Effect of high and extreme high temperatures on berry tannin composition in Vitis vinifera cv. Shiraz

Julia Gouot

Research output: ThesisDoctoral Thesis

102 Downloads (Pure)


Climate change is leading to an increase in average temperature and in the frequency and severity of heatwaves, and is already significantly affecting grapevine phenology and berry composition. As weather conditions of Australian warm and hot grape growing regions evolve, flavonoids, for which biosynthesis depends on bunch microclimate, are expected to be affected. These compounds include flavan-3-ols and tannins which are important contributors to grape and wine quality. The aim of this project was to determine if berry tannin accumulation is sensitive to high temperature. While the synergistic effect of light and temperature on anthocyanins has been intensively examined, more knowledge is required for tannins as their metabolic pathway is yet to be fully elucidated, and their structural analysis is limited due to their complex nature.
Using a multi-disciplinary approach, the research focused on how high (>35 °C) and extreme high (>45 °C) temperatures impact on berry physiology, survival and detailed tannin composition. Temperature-related parameters (duration, intensity, day/night, phenological stages, levels and berry acclimation) were investigated across four glasshouse experiments, conducted on well-irrigated potted Shiraz grapevines. Bunch or whole-vine temperature was manipulated using experimental systems that prevented differences in canopy/bunch light exposure while allowing natural light and UV. The first two experiments used a factorial design to either investigate the effect of a single or several whole-vine heat treatments (+6 °C) or to assess the influence of high day (+8 °C; 45 °C) and night (+6 °C; 33 °C) bunch temperature, during berry development. Another experiment examined different intensities (35-54 °C) and durations (3-39 h) at mid-ripening (E-L 36). The last experiment combined the previous parameters that had affected tannins. Two additional assays evaluated the potential temperature impact on subsequent wine composition using wine-like extraction and micro-scale winemaking. Detailed tannin composition was primarily determined by liquid chromatography-tandem mass spectrometry after phloroglucinolysis, with complementary total tannin concentration (methyl cellulose precipitable assay). Tannin size distribution (gel permeation chromatography), together with primary and secondary metabolites (gas and liquid chromatography-mass spectrometry) were also analysed on key samples to provide a more comprehensive picture.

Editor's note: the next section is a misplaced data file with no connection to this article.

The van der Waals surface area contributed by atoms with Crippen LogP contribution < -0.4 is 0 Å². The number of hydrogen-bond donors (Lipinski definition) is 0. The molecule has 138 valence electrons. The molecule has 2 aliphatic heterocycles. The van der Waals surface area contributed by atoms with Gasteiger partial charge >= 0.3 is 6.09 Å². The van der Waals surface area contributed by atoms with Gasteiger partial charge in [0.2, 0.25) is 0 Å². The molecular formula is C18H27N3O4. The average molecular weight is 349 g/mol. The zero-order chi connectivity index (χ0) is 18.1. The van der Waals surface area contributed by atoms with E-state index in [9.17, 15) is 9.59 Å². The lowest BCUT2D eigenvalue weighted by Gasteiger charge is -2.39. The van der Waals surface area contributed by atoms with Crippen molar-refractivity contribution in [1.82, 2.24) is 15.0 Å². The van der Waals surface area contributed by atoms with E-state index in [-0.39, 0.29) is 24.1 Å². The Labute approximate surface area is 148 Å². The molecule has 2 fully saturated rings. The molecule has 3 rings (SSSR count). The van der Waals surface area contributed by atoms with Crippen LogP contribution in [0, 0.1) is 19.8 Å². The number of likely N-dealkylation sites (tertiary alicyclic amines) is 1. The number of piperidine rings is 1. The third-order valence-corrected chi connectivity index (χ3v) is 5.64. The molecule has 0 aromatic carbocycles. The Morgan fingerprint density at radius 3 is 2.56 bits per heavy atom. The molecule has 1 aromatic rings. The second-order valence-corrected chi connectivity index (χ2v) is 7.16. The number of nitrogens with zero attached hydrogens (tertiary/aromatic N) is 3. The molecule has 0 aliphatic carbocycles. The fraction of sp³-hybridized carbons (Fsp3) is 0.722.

Providing berries were not damaged, tannin accumulation experienced just a short delay following high temperature exposure during early berry development. Differences were likely due to a combination of berry development disruption as well as a deregulation of some genes involved in tannin biosynthesis. Parameters most commonly impacted across all experiments were seed tannin size (increased) followed by tannin content (decreased) and skin galloylation (increased). Most differences were no longer evident by harvest, but if any, extractability was increased compensating for the decrease in berry phenolics. To complement compositional responses, berry survival thresholds were identified with green berries exhibiting visual damage for temperatures above 42-44 °C while red berries only started to necrose above 50 °C. In damaged berries, skin tannins were dramatically reduced while seed tannins were mostly preserved. With the experimental system used for this thesis, tannin accumulation showed an elastic response to high temperature and if berries were not shrivelled, quality was not impaired at harvest by the sole effect of temperature. The project provided enhanced knowledge on upper temperature limits for viable wine production, in turn informing critical timing for mitigation strategies.
Original languageEnglish
QualificationDoctor of Philosophy
Awarding Institution
  • Charles Sturt University
  • Barril, Celia, Principal Supervisor
  • Smith, Jason, Co-Supervisor
  • Holzapfel, Bruno, Co-Supervisor
Place of PublicationAustralia
Publication statusPublished - 2021


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